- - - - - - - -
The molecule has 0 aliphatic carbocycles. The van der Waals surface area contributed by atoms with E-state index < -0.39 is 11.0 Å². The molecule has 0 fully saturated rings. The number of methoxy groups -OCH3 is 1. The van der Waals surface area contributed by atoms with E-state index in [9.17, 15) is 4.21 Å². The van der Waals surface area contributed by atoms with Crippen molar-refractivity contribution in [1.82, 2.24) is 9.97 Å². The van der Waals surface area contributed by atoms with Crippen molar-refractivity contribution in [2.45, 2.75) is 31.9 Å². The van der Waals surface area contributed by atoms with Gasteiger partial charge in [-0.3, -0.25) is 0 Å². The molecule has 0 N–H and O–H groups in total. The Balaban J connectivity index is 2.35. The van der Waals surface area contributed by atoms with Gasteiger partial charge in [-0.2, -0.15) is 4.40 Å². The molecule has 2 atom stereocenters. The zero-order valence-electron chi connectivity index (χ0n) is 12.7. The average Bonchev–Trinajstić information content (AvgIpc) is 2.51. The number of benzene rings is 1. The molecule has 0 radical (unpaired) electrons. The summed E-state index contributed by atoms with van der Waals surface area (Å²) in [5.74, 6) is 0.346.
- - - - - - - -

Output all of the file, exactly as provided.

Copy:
The molecule has 0 aliphatic carbocycles. The van der Waals surface area contributed by atoms with E-state index < -0.39 is 11.0 Å². The molecule has 0 fully saturated rings. The number of methoxy groups -OCH3 is 1. The van der Waals surface area contributed by atoms with E-state index in [9.17, 15) is 4.21 Å². The van der Waals surface area contributed by atoms with Crippen molar-refractivity contribution in [1.82, 2.24) is 9.97 Å². The van der Waals surface area contributed by atoms with Crippen molar-refractivity contribution in [2.45, 2.75) is 31.9 Å². The van der Waals surface area contributed by atoms with Gasteiger partial charge in [-0.3, -0.25) is 0 Å². The molecule has 0 N–H and O–H groups in total. The Balaban J connectivity index is 2.35. The van der Waals surface area contributed by atoms with Gasteiger partial charge in [-0.2, -0.15) is 4.40 Å². The molecule has 2 atom stereocenters. The zero-order valence-electron chi connectivity index (χ0n) is 12.7. The average Bonchev–Trinajstić information content (AvgIpc) is 2.51. The number of benzene rings is 1. The molecule has 0 radical (unpaired) electrons. The summed E-state index contributed by atoms with van der Waals surface area (Å²) in [5.74, 6) is 0.346.